Of course a dogcatcher could beat Rahm... Dogcatchers spend their time in better company than Rahm and the billionaire boys clubs at which he lurks

A Saturday morning without the daily newspapers would be a typical Saturday morning in Chicago, but some days the Sun-Times or Tribune brings unexpected joy -- or at least a pleasant surprise. So it is on the morning of October 12, when the lead off the front page of the Sun-Times brings readers of a Page 8 story headlined: "Teachers: 'Dogcatcher' could beat Rahm. The story follows a weeklong period during which Chicago's Hollywood-Hypster mayor was booed at public events (plural, the most dramatic being the Northwestern football game) and ducked around town behind a screen of more than a dozen media hacks.

Lady was caught by the dog catcher...But the thought has to be: A dogcatcher spends his or her time in better company than Rahm, whose calendar long ago was shown to be filled with secret and private meetings with millionaires and billionaires, like those he is giving away TIF money to. To say Chicago is going to the dogs since Rahm's May 2011 inauguration would be to insult dogs.

SUN TIMES OCTOBER 12, 2013 by Natasha Korecki and Lauren Fitzpatrick

Teachers: 'Dogcatcher' could beat Rahm

The Chicago Teachers Union warned on Friday that Chicago Mayor Rahm Emanuel will need �every damn dime� of his already burgeoning $5 million war-chest when he runs for re-election and predicted that �even a dogcatcher� could beat him.

�He needs every damn dime because it�s not going to be his policies,� that get him re-elected, Stacy Davis Gates, political legislative director for the Chicago Teachers Union said on Friday.

Chicago Teachers Union President Karen Lewis added to that, saying she was not concerned with the size of Emanuel�s campaign fund.

�I honestly believe that someone with significantly less (money) could beat him,� she said. �I think a dogcatcher could beat him right now, if you had the election tomorrow. In certain parts of the city, he�s very unwelcome.�

The union was reacting to a Chicago Sun-Times story on Friday that showed the mayor is poised to report more than $5 million in the bank even though he�s still 16 months from re-election.

When the story first was posted, Lewis Tweeted that Emanuel would need �every penny.�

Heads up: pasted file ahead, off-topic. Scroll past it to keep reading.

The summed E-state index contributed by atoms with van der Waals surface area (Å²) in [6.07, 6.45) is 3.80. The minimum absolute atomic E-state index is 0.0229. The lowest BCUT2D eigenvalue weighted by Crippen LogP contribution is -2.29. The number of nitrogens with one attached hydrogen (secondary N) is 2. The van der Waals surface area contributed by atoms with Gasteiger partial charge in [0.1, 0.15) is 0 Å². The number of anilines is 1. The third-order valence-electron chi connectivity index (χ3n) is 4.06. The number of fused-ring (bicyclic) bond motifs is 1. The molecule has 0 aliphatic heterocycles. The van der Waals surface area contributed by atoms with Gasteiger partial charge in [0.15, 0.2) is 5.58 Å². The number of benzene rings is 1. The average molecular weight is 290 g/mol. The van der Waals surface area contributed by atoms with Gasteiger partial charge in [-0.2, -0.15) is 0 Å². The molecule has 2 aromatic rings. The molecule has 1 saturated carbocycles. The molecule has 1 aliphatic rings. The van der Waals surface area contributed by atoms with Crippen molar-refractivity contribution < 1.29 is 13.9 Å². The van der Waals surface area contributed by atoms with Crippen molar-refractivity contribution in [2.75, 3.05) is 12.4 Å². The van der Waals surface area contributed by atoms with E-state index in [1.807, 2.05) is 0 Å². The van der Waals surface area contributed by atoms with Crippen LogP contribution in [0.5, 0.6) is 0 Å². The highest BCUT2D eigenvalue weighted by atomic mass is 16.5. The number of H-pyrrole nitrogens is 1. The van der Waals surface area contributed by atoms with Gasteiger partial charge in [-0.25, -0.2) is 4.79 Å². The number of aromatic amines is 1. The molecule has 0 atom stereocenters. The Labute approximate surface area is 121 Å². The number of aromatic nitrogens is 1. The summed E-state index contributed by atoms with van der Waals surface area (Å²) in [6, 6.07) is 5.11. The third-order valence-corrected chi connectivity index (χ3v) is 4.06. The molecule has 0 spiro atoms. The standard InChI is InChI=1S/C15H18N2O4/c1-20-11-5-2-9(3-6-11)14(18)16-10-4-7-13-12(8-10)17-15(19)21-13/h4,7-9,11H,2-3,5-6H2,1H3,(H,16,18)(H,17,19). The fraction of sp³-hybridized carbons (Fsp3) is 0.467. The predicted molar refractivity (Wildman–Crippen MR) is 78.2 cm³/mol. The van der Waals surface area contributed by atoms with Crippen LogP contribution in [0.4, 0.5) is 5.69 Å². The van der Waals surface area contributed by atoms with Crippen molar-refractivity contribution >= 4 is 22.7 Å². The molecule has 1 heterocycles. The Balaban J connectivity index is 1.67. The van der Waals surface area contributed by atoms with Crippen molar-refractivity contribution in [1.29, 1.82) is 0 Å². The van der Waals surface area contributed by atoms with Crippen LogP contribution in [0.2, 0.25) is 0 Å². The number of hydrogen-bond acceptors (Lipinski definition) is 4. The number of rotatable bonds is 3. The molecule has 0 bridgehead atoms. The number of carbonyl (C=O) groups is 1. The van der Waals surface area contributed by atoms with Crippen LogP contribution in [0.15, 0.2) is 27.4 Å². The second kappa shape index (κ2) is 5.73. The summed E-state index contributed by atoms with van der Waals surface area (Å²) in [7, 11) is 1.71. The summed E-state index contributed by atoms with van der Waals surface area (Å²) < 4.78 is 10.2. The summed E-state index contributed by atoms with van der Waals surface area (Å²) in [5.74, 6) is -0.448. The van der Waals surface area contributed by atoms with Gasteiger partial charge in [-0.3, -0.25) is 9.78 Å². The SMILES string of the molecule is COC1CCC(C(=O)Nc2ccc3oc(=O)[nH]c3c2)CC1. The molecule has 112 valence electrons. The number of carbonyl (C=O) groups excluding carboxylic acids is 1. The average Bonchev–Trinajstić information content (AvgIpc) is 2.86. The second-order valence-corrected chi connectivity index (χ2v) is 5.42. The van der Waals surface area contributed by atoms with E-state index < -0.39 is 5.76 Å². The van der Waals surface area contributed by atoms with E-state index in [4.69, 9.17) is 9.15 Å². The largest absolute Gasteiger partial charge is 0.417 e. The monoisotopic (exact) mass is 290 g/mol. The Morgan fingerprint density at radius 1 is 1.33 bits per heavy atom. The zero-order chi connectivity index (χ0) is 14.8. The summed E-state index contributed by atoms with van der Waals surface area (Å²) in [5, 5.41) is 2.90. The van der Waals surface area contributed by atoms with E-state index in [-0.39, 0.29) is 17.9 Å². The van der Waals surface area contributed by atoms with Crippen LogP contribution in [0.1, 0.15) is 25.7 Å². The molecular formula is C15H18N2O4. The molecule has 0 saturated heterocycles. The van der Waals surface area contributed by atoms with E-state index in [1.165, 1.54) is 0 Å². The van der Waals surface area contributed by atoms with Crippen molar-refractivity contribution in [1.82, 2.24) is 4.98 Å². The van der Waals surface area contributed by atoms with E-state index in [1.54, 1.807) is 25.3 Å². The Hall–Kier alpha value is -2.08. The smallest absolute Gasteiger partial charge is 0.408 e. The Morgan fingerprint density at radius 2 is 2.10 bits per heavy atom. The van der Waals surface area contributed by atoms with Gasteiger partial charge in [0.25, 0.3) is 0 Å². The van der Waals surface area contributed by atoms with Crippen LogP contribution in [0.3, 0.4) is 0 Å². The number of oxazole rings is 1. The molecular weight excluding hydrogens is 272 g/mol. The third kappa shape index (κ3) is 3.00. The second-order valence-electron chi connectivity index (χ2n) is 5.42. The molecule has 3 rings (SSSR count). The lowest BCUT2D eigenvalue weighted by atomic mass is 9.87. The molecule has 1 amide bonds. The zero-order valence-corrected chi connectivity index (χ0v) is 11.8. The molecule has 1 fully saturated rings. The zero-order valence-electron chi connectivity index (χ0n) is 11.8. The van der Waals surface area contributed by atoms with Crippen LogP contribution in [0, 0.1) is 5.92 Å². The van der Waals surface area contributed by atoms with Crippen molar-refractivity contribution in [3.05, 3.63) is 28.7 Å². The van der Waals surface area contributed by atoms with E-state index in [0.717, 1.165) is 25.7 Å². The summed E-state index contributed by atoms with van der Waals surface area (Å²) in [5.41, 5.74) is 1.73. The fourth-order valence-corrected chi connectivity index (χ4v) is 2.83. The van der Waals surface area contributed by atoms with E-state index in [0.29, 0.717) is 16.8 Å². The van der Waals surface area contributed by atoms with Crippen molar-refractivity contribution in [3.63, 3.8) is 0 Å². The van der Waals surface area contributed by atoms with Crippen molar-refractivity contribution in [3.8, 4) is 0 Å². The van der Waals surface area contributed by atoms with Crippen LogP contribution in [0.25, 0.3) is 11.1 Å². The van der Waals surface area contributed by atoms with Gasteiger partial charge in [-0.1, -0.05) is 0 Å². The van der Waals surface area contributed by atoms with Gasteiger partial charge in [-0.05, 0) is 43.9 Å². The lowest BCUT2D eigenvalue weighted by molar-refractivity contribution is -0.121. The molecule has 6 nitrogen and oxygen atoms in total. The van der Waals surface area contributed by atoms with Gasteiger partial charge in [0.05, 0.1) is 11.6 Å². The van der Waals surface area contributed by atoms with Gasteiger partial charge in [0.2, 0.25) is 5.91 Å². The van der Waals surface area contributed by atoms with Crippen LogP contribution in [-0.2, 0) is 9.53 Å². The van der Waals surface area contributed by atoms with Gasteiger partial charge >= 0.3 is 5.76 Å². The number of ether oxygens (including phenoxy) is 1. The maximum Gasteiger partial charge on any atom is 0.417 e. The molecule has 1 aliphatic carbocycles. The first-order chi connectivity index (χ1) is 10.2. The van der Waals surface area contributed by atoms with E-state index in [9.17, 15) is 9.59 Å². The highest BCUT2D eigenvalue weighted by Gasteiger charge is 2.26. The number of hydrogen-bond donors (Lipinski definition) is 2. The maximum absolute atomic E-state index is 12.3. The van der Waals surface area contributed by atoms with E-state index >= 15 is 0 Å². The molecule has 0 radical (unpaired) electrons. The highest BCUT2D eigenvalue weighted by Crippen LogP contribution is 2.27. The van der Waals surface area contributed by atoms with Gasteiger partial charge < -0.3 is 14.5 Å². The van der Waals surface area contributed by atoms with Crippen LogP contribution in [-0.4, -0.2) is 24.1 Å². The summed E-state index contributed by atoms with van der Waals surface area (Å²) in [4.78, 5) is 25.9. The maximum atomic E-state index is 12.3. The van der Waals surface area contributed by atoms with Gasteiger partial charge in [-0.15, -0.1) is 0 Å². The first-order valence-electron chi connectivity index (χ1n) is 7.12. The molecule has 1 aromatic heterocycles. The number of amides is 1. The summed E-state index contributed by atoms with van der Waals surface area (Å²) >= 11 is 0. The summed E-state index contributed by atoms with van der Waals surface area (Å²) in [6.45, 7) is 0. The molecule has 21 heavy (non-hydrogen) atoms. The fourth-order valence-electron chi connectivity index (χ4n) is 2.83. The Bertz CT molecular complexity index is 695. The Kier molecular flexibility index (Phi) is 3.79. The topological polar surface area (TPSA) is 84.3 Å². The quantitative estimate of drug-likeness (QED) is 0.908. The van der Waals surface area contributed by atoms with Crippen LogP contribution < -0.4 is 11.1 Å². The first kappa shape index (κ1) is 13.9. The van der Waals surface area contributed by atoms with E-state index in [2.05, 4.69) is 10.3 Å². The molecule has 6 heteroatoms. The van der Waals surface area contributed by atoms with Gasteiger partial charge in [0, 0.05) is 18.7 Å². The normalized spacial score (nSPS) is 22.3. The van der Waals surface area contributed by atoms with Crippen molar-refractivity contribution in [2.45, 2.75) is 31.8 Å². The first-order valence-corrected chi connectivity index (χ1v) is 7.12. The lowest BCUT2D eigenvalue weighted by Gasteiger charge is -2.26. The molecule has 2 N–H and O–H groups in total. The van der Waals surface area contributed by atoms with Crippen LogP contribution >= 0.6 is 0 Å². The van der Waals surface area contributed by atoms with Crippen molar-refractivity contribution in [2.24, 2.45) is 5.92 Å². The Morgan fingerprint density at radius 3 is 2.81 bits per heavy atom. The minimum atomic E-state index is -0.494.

Fund-raising disclosures show Emanuel raised more than $1.1 million in contributions of $1,000 or more in the month of September alone � more than any of the five gubernatorial candidates who will face voters a year before the mayor does.

�It�s money from out of town. He�s able to channel his old script. They�re not talking to Karen are they? They�re just talking to Rahm,� Davis Gates said. �They�re not talking to people who live in Englewood. They�re just talking to him at a cocktail party where they�re drinking and eating nice food. Those people don�t vote here and they don�t live here.�

Lewis, who denies she wants the top city job, said money alone won�t win the 2015 election.

�We believe that even if you have a lot of money, if people don�t want you as their mayor, they will go vote,� she said. �We still believe there�s value in voter education.�

CTU�s knowledge of the mayor�s unpopularity goes beyond anecdotal evidence. Since last year�s two-week strike and since Emanuel closed 50 public schools, the union has been engaging its political arm.

That has meant running polls, registering people to vote and even reaching out to possible challengers to Emanuel.

For its part, Emanuel�s campaign told the Sun-Times on Thursday that it is prepared for a challenge and that Emanuel has been on out of town fund-raising trips even though there�s no opponent because he doesn�t want to take anything for granted.

Emanuel�s campaign had no additional comment on Friday.

Davis Gates said CTU�s polling shows Emanuel is struggling throughout the city and noted that he was recently booed at public events.

�When you go to Evanston, your alma mater, the town next to where you grew up and you�re booed, you�re doing terrible,� she said. �He�s going to need $5 million and some strong policy to help him through this.�

In April, shortly before the Board of Education voted to shutter a record number of public elementary schools, Lewis announced her union�s intention to beef up its political activity with one goal in mind: Get rid of Rahm.

Since then, CTU members have been learning how to register voters and the rules of running for office, Lewis said.

Some have shown interest in running for state representative or alderman. Their plan is to get 100,000 new voters on the rolls. They haven�t yet rolled out a new political action committee to raise money.

The CTU � nearly 30,000 members � will help identify and bolster candidates, she said.

�There�s a possibility of very good candidates, and I think they can raise money,� Lewis said.

No names yet, she said, adding, �Why put yourself out as a target now?� ?


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